The mechanistic theory that originally underpinned therapies in Western medicine, such as cupping, blistering, bloodletting, emesis, and purging, was that of the four humours, which was known to ancient civilizations, such as those of the Babylonians and Egyptians, but whose development is mainly associated with Greek medicine, and Hippocrates in particular.
The Greeks called the four fluid humours of the body, αἷμα, blood, φλέγμα, phlegm, χολή, [yellow] bile, and μέλαινα χολή, black bile. According to Galen, in Περί κράσεων (literally On Blending Fluids), in Latin De Temperamentis, each humour was either warm or cold, wet or dry, and each was associated with a season and one of the four elements, earth, air, fire, and water. The mood with which each was also associated was called a temperament: sanguine (optimistic), phlegmatic (stoical), choleric or bilious (irascible), and melancholic (depressive).
As recently as the 1940s Hans Eysenck, in Dimensions of Personality, extended these ideas to other categories of the personality, labelled introvert and extravert, and emotionally stable and unstable (neurotic). He was not alone; the list of theories based on these imaginary associations is very long. The figure illustrates some of these notions.
If a disorder was due, for example, to excess blood, it could be treated by bloodletting. Bloodletting or removal of blister fluid produced by cupping or by applying agents such as cantharides or mustard plasters (sinapisms), and the use of emetics and cathartics, removed “naughty humours”.
Today similar notions underlie the removal of vague “toxins”, without any mention of what the kidneys and liver are presumably failing to do about them. Some foods and medicines were supposed to possess temperamental properties for counteracting ill humours. Wine, for example, a choleric, was regarded as an antidote to excessive phlegm.
Cultural references to the four humours abound. Ben Jonson’s play Every Man in his Humour features characters of different temperaments, such as Bobadill, a braggart soldier, and Kitely, a jealous husband. Shakespeare was in the cast for the first performances of the play in 1598. In two of his sonnets, first published in 1609, he invokes the humours as metaphors for his body and mind. In Sonnet 44 he likens the composition of his body to the two heavy elements, earth and water, speaks of the heavy tears that he sheds at the absence of whoever it is to whom the sonnet is addressed, and regrets that his body is unable to “leap large lengths of miles” to remedy that absence. In Sonnet 45 he likens his thoughts and desires to the two light elements, air and fire, which “are both with thee, wherever I abide”. Left with the other two elements, his life “sinks down to death, oppress’d with melancholy”.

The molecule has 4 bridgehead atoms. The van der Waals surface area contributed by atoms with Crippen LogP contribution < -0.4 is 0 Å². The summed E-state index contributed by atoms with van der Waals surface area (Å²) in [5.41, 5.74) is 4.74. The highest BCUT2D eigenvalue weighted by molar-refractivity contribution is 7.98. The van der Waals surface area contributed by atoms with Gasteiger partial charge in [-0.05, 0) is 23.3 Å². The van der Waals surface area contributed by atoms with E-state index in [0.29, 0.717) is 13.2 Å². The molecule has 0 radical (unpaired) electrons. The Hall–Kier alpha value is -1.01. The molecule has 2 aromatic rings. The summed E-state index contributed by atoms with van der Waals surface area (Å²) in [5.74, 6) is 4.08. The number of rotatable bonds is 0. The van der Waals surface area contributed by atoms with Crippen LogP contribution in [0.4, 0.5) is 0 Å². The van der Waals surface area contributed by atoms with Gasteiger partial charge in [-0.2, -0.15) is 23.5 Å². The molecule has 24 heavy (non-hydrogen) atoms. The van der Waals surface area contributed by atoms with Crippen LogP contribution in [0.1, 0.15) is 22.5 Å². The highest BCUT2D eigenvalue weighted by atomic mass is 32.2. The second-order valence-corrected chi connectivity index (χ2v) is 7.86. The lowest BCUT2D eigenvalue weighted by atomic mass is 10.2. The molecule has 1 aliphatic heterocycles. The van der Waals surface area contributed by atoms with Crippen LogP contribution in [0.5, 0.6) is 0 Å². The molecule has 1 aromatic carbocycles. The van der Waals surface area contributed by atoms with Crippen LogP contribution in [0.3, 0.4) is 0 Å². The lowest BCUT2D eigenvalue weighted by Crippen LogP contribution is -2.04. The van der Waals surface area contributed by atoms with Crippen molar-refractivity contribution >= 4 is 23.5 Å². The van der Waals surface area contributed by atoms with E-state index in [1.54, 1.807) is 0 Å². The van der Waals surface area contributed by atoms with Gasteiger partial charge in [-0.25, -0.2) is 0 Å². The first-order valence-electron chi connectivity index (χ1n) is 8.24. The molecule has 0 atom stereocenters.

The IndoEuropean root UGU meant moist, in Greek ὑγρόϛ, which gives the English hygroscope and hygrometer, instruments used for measuring the degree of humidity in a gas, the difference being described by TH Huxley in Physiography: An Introduction to the Study of Nature: “The instrument . . . simply indicates the presence of moisture without accurately measuring its amount; it is, in truth, a hygroscope rather than a hygrometer.”
It has also been suggested that a suffixed form, UG-M, is the root of the Latin word umere, to be moist, and umor, moisture, liquid, or a bodily fluid or discharge (compare the Greek χύμος, jiuice, from which we get chyme).Then, by association with humus, the ground or earth (Greek χᾰμαί = on the ground), umor became humor. A humectant is anything that retains moisture, such as skin moisturisers and substances used to stop cigarettes from drying out.
So the four bodily fluids, normal or abnormal, were humours, as were the aqueous and vitreous of the eye and the crystalline humour (the lens). By virtue of the Galenic theory, a humour became a temperament—good humour or bad humour—and then anything that put you in a good humour or an ability to appreciate or express such a thing—a sense of humour.
With the roots of humour in moistness, one wonders where that leaves dry humour.
Jeffrey Aronson is a clinical pharmacologist, working in the Centre for Evidence Based Medicine in Oxford’s Nuffield Department of Primary Care Health Sciences. He is also president emeritus of the British Pharmacological Society.
Competing interests: None declared.